Another pleasant surprise was reading that the east coast of Bali surpassed
the rest of the island for coral coverage.
Reef coverage ranges from patchy to dense around Padang Bai and between
Bali and Lombok. There are some sheltered sites with virtually no current
and relaxed reef diving (often accompanied by a beach BBQ lunch). The diving
around the small islands offers great variety. Nusa Penida is best known
for mantas and pelagics, particularly mola mola, known as ocean sunfish. The
currents can be unpredictable, and thermoclines are common. Your reward for
braving the waters is dense reefs populated with fish, and a great mix of
reef and pelagics. If the currents are kicking, appreciating the minutiae of
reef life as it whizzes past is challenging,
but the quieter sites allow you to
putter around varieties of anemonefishes,
clouds of anthias and butterflyfish
galore. Great "normal" and very safe diving
can be found at Tulamben.
If you're a culture vulture, this
part of Bali is heaven. Dance and musical
groups play less for tourists than for
themselves. Most hotels offer evening performances
by the local players. I love the
weaving village of Tenganan for fabrics,
particularly the exquisite double ikats
(gerinsing) made by Ibu Sudiata Gelgel.
Amankila is a pricey retreat,
best reserved for special -- very
special -- occasions. It is built
in terraces down the steep hill to
its black sand beach. Each villa
is set within the landscape for
the most privacy, and views are
of the ocean and the tropical garden.
The rooms (actually suites)
provide a deluxe bath, sitting
area with a Bose stereo and iPod
loaded with music to suit all
tastes, bedroom and terrace, where
we ate breakfast each morning.
The in-room WiFi was fast. Oddly,
the floors are so full of nonconductive
materials, when I walked
barefoot and touched a laptop or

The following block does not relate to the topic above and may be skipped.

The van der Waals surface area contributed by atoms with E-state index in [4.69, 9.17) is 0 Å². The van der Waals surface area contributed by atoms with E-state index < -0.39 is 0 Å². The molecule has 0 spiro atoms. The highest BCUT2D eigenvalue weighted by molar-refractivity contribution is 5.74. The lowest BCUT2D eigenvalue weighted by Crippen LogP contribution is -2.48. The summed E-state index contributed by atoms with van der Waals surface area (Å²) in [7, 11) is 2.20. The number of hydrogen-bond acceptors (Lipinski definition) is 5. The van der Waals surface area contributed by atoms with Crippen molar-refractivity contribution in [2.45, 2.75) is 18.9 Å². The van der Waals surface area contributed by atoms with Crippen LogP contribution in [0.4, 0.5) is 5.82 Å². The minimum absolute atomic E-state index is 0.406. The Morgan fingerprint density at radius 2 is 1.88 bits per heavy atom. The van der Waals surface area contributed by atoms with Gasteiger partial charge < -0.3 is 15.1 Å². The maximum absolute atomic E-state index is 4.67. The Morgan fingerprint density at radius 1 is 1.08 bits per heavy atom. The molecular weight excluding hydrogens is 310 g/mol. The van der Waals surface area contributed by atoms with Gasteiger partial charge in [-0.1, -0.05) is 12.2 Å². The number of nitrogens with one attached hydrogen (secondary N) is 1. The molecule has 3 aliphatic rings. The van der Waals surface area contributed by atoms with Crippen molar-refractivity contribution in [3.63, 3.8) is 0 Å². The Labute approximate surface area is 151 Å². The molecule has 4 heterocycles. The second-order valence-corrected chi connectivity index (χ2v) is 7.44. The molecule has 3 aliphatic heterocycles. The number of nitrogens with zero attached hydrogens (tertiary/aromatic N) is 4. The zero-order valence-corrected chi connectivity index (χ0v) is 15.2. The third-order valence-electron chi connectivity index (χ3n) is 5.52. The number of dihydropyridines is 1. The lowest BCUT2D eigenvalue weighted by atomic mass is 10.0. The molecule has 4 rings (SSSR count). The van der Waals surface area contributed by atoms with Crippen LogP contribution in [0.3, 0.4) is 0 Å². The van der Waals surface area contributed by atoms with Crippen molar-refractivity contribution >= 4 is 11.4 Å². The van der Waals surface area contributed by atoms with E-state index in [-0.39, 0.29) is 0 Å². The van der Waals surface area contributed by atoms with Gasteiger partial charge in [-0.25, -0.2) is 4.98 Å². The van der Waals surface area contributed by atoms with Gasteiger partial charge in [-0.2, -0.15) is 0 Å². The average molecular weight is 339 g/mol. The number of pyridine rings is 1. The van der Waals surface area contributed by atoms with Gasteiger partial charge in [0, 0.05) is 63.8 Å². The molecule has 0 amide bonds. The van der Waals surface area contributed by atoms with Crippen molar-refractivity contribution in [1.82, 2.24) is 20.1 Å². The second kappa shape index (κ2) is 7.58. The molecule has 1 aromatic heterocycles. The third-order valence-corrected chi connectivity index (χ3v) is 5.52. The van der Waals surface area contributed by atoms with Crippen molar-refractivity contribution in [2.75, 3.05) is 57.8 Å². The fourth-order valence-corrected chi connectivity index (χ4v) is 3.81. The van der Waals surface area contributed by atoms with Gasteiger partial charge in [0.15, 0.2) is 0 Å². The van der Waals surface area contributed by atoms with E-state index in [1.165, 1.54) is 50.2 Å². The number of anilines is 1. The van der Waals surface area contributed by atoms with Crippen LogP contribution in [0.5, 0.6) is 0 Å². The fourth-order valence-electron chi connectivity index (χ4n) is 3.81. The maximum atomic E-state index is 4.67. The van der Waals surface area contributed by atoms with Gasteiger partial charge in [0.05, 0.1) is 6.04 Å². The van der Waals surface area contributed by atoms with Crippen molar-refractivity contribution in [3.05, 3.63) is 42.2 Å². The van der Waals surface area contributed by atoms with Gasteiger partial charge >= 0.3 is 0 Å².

tablet, I was treated to a full
220-volt shock. Wear the in-room
flip flops before finding out! The
resort's iconic, three-tier infinity pool seems to teeter on the edge of the
cliff. At beach level, an Olympic-size pool and bar offers guests more swimming
and service, and one can get massages on the beach in little bures. The
restaurant offers both Indonesian and Western dishes. I enjoyed poached eggs
and bacon for breakfast one day, followed by nasi goring the next, and while
I tended to eat the Indonesian dishes, my craving for an American hamburger
was completely satisfied.
Besides splurging on Amankila, beautiful hotels dot the coast, from the
Malaysian-owned chain of Alila in Manggis to small divers' hotels in Padang
Bai. The popular Puri Bagus in Candidasa is a great value and romantically
situated on the water; large rooms go for around $200. Its sister hotel, Puri
Bagus Manggis, offers cultural immersion in the village of Manngis at similar
prices; both offer dive packages. The Alila Manggis, about the same price, is
near Amankila, and its smallish rooms offer the amenities of a large resort.
Bloo Lagoon (in two locations in Padang Bai), are styled as eco-resorts, and
in addition to diving and eating, they offer traditional medicine and spa
treatments. Prices can be as low as $100 a night if booking a package. The
Watergarden in Candidasa sits near the village, with views of the mountains and
foliage. Like all local hotels, it offers diving, and its bures run around $200
with a package. The small divers' hotels in Padang Bai, such as Kerti Beach Inn
and Bamboo Paradise, offer simple accommodations near the beach as low as $40 a
night. Geko Dive can help you find one to suit your needs.
For my next trip to Bali, I will certainly allot at least a week to dive
around Padang Bai and loll in the muck under its jetty. Geko's James Rees
says he has even more great sites for muck fanciers. And the pelagic dives I
eschewed on this trip offer mantas, mola-molas in season and ripping currents
filled with life. For ease of diving, species delight, luxury, beauty and
romance, Bali's east coast can't be beat.
Divers Compass: Amankila rates start at $950 per night, including
transfers and full breakfast; add 10 percent for service
and 11 percent for tax . . . Diving Geko through Amankila
(there seems to be a little markup) costs between $95-125 for
two tanks and $160 for three, and that includes lunch, equipment
rental, drinks and transport; at the end of the trip, they
washed and dried my gear until even my booties smelled sweet .
. . Flying to Bali (Denpasar) is easy, with flights from Europe, Asia, Australia, and Indonesia; I took Cathay Pacific from Hong Kong.) . . .
Websites: Geko Dive - www.gekodivebali.com; Amankila - www.amanresorts.com/amankila/home.aspx